Your employment has recently been terminated, and you are unsure what to do. Can you sue for wrongful dismissal? Are you entitled to reasonable notice? Are you eligible for Employment Insurance? The bottom line is, your status as an “employee”, “dependent contractor”, or “independent contractor” affects your legal entitlements while you are employed and when your employment ends. Although your employment agreement might state your worker status, this written status is not determinative.
Why Does It Matter What Type of Worker You Are?
Your entitlements will depend on what kind of worker you are. Employees are entitled to employment benefits under the Employment Standards Act, 2000, and may also be entitled to severance pay upon termination of employment. More importantly, employees and dependent contractors are owed reasonable notice when their employment ends. By contrast, independent contractors are no reasonable notice.
Employers also have obligations when the worker is an employee, such as contributing to Employment Insurance and the Canada Pension Plan. Employers must also deduct and remit payroll taxes for their employees.
Am I an Employee or Contractor?
To determine whether a worker is an employee or a contractor, the courts look at the nature of the worker-employer relationship based on several factors.
The Supreme Court of Canada created a test to distinguish between employees and contractors in 671122 Ontario Ltd v Sagaz Industries Canada, 2001 SCC 59 (Sagaz). In Sagaz, the key question was: for whom/whose business is the worker performing services? In other words, was the employee carrying on business for themselves, or for the employer?
To answer this question, courts will consider the following non-exhaustive factors:
- The level of control the employer has over the worker’s activities;
- Whether the worker provides their own equipment;
- Whether the worker hires their own helpers;
- The worker’s degree of financial risk;
- The worker’s opportunity for profit;
- The worker’s degree of responsibility for investment and management; and
- Whether the worker was limited exclusively to the principal’s service.
The most important question here relates to control. The higher the level of control an employer has over a worker, the more likely the worker will be considered an employee.
Conversely, an employee may be regarded as a contractor where the worker maintains more control of their own work. For example, a worker is likely a contractor if they supply their own equipment, hire their own helpers, manage the majority of the project, and profit/loss after the project’s completion.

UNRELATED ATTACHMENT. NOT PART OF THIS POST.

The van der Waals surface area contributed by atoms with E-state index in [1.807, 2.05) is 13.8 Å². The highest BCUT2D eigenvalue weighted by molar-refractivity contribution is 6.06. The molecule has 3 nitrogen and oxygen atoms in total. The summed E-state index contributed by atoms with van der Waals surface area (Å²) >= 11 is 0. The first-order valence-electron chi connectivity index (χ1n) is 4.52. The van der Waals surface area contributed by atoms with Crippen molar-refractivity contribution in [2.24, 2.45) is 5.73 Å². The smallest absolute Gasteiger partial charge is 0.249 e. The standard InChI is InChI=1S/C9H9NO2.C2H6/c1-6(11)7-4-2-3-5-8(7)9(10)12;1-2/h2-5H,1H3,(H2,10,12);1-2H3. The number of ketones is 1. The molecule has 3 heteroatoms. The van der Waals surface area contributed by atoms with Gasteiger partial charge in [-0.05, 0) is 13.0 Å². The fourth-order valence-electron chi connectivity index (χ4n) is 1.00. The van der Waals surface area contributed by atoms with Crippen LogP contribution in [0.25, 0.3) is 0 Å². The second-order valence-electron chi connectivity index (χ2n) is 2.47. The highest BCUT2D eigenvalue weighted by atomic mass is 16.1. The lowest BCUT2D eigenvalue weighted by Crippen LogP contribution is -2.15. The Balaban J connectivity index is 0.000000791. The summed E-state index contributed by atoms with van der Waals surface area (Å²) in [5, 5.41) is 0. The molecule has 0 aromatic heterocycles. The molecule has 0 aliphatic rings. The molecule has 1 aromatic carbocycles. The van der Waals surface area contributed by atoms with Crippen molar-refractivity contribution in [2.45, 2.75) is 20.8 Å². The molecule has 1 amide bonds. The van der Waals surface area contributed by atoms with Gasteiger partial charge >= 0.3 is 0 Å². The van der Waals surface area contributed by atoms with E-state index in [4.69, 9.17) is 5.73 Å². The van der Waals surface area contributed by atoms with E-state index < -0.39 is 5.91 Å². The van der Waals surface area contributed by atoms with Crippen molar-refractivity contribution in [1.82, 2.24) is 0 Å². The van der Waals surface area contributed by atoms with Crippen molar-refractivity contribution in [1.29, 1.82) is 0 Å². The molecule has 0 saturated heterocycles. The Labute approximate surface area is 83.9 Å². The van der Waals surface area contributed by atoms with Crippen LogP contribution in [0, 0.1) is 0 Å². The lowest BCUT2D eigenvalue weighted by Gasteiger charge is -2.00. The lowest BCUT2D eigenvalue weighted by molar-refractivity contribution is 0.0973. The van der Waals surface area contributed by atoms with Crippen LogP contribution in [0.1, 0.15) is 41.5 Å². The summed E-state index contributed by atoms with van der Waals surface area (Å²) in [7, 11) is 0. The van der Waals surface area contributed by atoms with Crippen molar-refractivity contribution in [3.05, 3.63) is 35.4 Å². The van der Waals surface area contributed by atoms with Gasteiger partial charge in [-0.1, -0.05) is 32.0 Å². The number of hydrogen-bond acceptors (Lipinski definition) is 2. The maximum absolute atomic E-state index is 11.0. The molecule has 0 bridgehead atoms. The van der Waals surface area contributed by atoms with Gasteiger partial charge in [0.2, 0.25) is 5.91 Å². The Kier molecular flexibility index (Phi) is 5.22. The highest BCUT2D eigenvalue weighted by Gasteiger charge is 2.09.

Am I a Dependent or an Independent Contractor?
The courts and statutes further distinguish between “dependent” and “independent” contractors. A dependent contractor is a worker who is not an employee but is still dependent on their employer. Out of fairness to the worker, given this dependency, a dependent contractor may be treated as an employee for certain purposes.
The Ontario Court of Appeal dealt with this distinction in McKee v Reid’s Heritage Homes, 2009 ONCA 916. The key factor to this determination is exclusivity. Thus, the main question a court will consider is whether the work was exclusively supplied to that one employer. This will determine whether the contractor exercised economic dependence on their principal.
If you work but are unsure if you are an employee or a contractor, contact us today. We can help examine the characteristics of your working relationship to determine your rights.
If you are an employer and want to hire someone, contact us to determine the best employment relationship for you to have with your worker. Employees and contractors have different characteristics and are entitled to different rights. Before you hire anyone, contact us to be ready when you are expanding your business.
Disclaimer: This blog is not intended to serve as, or should be construed as legal advice, and is only to provide general information. It is in no way particular to your case and should not be relied on in any way. No portion or use of this blog will establish a lawyer-client relationship with the author or any related party. Should you require legal advice for your particular situation, fill out the contact form, call(647)946-6440, or email firstname.lastname@example.org.